As consumers continue to favor digital experiences over physical ones, AR offers the opportunity to bring the two closer together. For example, the Warby Parker AR app lets users try glasses on digitally from the comfort of their own home. As well as enhancing the experience, customers can try a broader range of products since the retailer cannot stock a full inventory in stores. People can share photos of them trying glasses with friends and make a faster buying decision.
Many retailers are offering similar functionality. With Sephora, you can try makeup virtually, Nike uses AR to help find your perfect shoe size, and Wayfair allows you to see what products will look like in your home before you buy.
The travel industry can heavily benefit from the ability to place objects in an environment digitally. In the UK, one of the biggest hotel chains, the Hub Hotel from Premier Inn, uses AR to create interactive maps for users.
When using a smartphone or tablet, you can get additional information about a place of interest, serving as a tourist data source. The hospitality industry can start offering customers an interactive experience on demand.
There are new ways that the healthcare industry is using AR to solve common problems for doctors, nurses, and patients. AccuVein is using AR in handheld scanners that can project a map of peripheral veins on the surface of the skin, guiding medical professionals to the patient’s blood vessels.
In surgery, similar technology can help surgeons see a 3D map of the patient’s internal organs, veins, tissue, and bones. Doctors can tag critical parts and guide procedures more efficiently.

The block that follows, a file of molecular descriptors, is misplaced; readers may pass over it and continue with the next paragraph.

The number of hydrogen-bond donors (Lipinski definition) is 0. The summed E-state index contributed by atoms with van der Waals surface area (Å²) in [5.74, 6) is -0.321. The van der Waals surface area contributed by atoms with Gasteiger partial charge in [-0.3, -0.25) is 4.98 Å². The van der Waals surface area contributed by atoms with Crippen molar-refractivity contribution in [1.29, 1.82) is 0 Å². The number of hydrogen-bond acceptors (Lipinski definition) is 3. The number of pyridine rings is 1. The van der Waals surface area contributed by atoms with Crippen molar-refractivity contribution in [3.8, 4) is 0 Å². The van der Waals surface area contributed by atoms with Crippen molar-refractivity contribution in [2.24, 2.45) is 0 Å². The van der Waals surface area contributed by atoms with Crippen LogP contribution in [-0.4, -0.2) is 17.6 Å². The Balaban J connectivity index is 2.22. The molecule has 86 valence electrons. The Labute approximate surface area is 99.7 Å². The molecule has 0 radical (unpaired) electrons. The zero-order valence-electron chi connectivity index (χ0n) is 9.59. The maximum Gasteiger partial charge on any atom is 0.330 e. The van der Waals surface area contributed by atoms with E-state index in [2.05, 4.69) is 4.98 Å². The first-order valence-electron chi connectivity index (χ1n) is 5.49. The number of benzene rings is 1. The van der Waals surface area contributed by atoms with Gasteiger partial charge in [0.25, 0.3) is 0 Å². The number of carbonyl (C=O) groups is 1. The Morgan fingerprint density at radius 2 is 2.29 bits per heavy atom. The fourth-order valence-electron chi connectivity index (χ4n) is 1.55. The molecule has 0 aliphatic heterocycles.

The Covid-19 pandemic shows how valuable AR applications can be when people need to stay home during health and safety concerns.
For businesses, AR programs can augment employee training with remote collaboration. For example, BAE Systems leverage AR to create interactive experiences for employees at a tenth of the cost of on-site training. They can train new starters 30% to 40% more efficiently.
AR can remove the dangers associated with the pandemic. If retailers can offer consumers the capability of trying products without visiting stores, workers can still receive training without going to an offer, and conduct transactions without meeting face-to-face, it will restrict the spread of the virus.
Covid-19 will see AR applications grow at an accelerated rate. While industries were tinkering with the technology, it is fair to say that pre-2020, AR was not a priority for most organizations. Given the benefits AR can bring in keeping people safe while still offering interactive experiences, investment is becoming a necessity rather than an option to keep up with the competition.
Disclaimer: The author of this text, Jean Chalopin, is a global business leader with a background encompassing banking, biotech, and entertainment. Mr. Chalopin is Chairman of Deltec International Group, www.deltecbank.com.
The co-author of this text, Robin Trehan, has a Bachelor’s degree in Economics, a Master’s in International Business and Finance, and an MBA in Electronic Business. Mr. Trehan is a Senior VP at Deltec International Group, www.deltecbank.com.
The views, thoughts, and opinions expressed in this text are solely the views of the authors, and do not necessarily reflect those of Deltec International Group, its subsidiaries, and/or its employees.